• Lo Gain: 0 dBFS in TotalMix FX corresponds to +19 dBu for the input channel (15 dBu of headroom compared to studio level)
  • +4 dBu: 0 dBFS in TotalMix corresponds to +13 dBu for the input channel (9 dBu of headroom compared to studio level)
  • -10 dBV: 0 dBFS in TotalMix corresponds to +2 dBu for the input channel (12 dBu of headroom compared to studio level)

The reference levels available on RME interfaces for the analogue outputs are:

  • Hi Gain: 0 dBFS in TotalMix corresponds to +19 dBu for the output channel (15 dBu of headroom compared to studio level)
  • +4 dBu: 0 dBFS in TotalMix corresponds to +13 dBu for the output channel (9 dBu of headroom compared to studio level)
  • -10 dBV: 0 dBFS in TotalMix corresponds to +2 dBu for the output channel (12 dBu of headroom compared to studio level)


TotalMix FX

All RME audio interfaces feature TotalMix FX, an extremely powerful built-in DSP mixer and software. TotalMix FX offers near-limitless mixing possibilities thanks to the ability to route any hardware or software input to any physical output. As TotalMix is DSP-based, all the processing is handled within the interface, taking the strain away from your computer.

As mentioned above, TotalMix makes managing a hybrid studio workflow simple, thanks to its switchable reference levels. With a simple click of a button, each analogue input and output can be adjusted to match the incoming or outgoing standard of your analogue hardware, whilst giving ample headroom.

A full Control Room section is also available on TotalMix FX. Control Room offers shortcuts for commonly used functions like Speaker A/B switching, Dim, Mono, Level Recall and Talkback.

What’s more, mixer states and controls, such as 48V phantom power, gain levels and routings can all be saved as “snapshots”, making it easy to recall previous routings at the touch of a button. TotalMix even makes it possible to hide unused channels, so that only the levels you require are visible.

New to TotalMix FX? Check out RME’s TotalMix FX tutorial series to learn more.


RME Fireface UCX II - Front Back Panel - Synthax Audio UKRME Audio Interfaces

RME’s reputation has been built upon designing devices that are as flexible as they are powerful, and their range of audio interfaces are no exception. The RME interface range covers a wide range of scenarios with different applications in mind. The 24-channel Babyface Pro FS and 40-channel Fireface UCX II bring professional audio to a portable form factor, whilst the 394-channel MADIface XT easily manages high channel count applications.

Connectivity also forms a large part of the RME design ethos, with many of their interfaces featuring a large amount of digital and analogue I/O options into small packages. The entirely bus-powered Babyface Pro FS is a truly portable interface, offering phantom power to both of its mic preamps without the need for external power. RME’s latest interface release, the Fireface UCX II can run entirely independently of a computer, including the ability to record directly to a USB hard drive.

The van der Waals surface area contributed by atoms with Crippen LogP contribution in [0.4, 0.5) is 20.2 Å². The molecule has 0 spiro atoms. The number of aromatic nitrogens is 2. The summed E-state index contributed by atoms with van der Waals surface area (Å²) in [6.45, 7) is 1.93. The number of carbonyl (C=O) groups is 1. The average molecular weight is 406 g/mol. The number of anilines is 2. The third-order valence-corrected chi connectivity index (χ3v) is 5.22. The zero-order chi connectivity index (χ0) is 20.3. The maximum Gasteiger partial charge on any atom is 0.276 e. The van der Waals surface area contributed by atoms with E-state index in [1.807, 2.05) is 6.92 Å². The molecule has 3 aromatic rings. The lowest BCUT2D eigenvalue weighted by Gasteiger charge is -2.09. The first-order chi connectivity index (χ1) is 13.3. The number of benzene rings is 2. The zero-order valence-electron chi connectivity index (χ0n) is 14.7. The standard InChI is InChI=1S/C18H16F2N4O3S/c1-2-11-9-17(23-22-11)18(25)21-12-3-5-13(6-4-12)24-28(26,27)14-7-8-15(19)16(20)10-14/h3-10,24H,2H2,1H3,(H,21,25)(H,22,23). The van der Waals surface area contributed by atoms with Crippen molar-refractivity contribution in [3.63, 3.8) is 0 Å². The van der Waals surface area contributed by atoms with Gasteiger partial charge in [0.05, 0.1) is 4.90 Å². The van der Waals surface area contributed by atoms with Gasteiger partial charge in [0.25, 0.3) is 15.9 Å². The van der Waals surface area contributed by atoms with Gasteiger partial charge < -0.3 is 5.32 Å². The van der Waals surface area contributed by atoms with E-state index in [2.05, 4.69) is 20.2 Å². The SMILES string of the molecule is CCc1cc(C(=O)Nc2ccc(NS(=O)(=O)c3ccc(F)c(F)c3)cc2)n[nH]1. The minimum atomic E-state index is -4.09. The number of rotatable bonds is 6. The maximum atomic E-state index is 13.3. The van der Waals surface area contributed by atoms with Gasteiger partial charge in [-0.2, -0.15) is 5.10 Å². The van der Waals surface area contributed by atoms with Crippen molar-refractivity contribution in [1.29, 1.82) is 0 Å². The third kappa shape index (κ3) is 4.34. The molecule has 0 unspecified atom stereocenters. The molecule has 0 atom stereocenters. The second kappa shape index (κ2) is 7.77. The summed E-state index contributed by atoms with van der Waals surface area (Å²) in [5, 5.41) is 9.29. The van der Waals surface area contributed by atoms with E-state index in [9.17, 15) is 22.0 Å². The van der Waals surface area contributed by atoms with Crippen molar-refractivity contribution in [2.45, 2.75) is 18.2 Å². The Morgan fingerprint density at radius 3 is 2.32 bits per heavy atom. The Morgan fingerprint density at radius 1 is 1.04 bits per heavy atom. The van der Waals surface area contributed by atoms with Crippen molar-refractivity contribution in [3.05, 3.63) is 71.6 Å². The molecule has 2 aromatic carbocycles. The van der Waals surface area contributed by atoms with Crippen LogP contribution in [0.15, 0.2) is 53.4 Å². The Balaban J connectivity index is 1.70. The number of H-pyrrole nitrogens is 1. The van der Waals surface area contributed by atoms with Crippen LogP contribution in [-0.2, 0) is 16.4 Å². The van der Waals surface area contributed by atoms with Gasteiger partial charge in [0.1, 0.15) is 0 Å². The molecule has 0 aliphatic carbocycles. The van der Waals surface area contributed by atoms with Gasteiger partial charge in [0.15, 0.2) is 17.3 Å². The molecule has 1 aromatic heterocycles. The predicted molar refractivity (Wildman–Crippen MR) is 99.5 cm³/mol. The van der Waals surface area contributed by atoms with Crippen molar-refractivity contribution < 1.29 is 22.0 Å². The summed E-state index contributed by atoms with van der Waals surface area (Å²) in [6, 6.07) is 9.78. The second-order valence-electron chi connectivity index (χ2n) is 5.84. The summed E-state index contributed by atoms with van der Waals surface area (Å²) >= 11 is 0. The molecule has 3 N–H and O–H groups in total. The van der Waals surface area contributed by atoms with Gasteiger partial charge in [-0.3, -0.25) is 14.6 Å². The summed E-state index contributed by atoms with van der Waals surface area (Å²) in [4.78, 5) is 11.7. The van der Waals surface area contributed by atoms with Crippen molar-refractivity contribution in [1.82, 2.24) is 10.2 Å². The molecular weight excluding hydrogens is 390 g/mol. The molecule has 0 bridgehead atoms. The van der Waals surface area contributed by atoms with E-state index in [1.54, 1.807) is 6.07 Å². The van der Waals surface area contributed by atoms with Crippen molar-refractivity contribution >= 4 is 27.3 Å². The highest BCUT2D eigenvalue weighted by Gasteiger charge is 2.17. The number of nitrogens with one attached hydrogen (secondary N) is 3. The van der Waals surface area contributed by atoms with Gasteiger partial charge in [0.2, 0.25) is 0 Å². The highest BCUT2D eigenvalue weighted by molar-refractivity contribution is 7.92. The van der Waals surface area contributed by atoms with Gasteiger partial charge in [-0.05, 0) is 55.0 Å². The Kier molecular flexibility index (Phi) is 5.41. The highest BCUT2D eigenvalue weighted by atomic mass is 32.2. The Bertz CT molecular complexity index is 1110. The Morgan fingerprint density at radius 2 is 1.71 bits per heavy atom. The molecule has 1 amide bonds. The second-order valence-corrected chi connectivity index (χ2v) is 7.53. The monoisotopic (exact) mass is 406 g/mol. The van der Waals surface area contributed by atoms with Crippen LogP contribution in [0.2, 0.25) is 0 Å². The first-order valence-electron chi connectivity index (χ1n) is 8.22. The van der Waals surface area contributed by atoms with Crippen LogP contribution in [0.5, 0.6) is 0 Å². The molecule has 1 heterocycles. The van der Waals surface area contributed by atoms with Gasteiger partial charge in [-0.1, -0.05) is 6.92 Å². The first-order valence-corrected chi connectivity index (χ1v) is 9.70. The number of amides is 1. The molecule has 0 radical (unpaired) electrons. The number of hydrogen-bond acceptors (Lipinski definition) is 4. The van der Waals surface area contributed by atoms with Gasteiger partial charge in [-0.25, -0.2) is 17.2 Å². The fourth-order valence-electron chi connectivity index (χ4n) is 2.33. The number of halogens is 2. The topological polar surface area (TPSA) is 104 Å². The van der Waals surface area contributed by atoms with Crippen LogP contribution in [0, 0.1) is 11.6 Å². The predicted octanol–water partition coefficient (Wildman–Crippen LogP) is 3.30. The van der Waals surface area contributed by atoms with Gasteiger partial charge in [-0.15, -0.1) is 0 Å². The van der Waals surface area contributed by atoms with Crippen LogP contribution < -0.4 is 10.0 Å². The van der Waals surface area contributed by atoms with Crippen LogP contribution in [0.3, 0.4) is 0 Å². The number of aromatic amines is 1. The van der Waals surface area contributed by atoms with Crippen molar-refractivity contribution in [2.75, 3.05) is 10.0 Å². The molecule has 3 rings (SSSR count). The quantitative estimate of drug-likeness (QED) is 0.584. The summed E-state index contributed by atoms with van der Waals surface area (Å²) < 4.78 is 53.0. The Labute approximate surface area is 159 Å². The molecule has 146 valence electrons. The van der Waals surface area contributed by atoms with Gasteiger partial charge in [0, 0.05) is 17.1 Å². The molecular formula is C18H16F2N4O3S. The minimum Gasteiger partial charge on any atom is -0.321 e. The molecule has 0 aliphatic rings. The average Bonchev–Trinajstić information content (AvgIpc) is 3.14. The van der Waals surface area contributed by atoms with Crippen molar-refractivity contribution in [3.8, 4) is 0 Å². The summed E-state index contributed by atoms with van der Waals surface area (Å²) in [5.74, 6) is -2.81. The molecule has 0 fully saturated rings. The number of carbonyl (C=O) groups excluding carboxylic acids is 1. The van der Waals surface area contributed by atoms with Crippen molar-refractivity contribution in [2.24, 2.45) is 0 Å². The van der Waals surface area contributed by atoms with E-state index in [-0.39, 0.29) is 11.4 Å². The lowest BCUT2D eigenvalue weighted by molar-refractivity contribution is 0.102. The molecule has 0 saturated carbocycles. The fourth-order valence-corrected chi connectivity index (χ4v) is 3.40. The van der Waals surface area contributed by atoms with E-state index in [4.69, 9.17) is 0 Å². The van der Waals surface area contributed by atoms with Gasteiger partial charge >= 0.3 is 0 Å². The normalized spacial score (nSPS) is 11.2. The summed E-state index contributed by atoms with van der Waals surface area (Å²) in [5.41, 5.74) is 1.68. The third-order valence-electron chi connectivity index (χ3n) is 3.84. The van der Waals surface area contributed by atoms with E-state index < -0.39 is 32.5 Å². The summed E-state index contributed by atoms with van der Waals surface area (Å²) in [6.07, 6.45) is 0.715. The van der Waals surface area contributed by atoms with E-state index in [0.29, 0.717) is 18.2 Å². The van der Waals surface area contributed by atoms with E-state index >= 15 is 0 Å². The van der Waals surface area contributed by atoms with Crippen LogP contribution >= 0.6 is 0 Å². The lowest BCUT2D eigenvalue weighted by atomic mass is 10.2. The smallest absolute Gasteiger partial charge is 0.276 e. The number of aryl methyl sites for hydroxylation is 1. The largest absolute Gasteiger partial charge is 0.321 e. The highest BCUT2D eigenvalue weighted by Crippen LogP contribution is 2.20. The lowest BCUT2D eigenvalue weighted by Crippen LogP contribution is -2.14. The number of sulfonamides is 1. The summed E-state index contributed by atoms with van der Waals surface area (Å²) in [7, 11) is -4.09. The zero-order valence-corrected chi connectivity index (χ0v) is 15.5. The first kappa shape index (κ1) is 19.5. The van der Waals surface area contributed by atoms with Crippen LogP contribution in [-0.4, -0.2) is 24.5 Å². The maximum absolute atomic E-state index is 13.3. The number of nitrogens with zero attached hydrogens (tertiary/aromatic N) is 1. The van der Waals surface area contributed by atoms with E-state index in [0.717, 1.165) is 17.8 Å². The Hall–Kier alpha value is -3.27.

Alongside their power and flexibility, RME interfaces have long been known for their reliability. Designed in-house by their team of engineers, RME’s drivers are revered for being rock solid, whilst the company’s commitment to updating their drivers has meant that products from as back as 2001 still work perfectly on the latest operating systems.

Learn more about RME Audio Interfaces


5-Year-Warranty-Badge - Synthax Audio UK5 Year Warranty (UK Only)

Over the past 20 years, the word ‘reliability’ has become synonymous with the RME Audio brand, thanks to both the exceptional build quality and the now industry-renowned, rock-solid drivers.

For this reason, we are happy to offer all of our UK customers a complimentary 5 year warranty on all RME products, when purchased either from ourselves, or from one of our authorised UK dealers, and remain the only interface manufacturer to offer this at no extra cost.

To activate your 5 year warranty, simply register your RME device with us within 30 days of purchase via our warranty page.

To ensure you are buying your device from a UK-based retailer, please check our list of authorised UK dealers before purchase.

RME Audio Logo

If you’d like to know more about any of RME’s audio interfaces, soundcards, AD/DA Converters or microphone preamps, give us a call on 01727 821 870 to speak to one of our team or to arrange a demo.
You can also contact us here.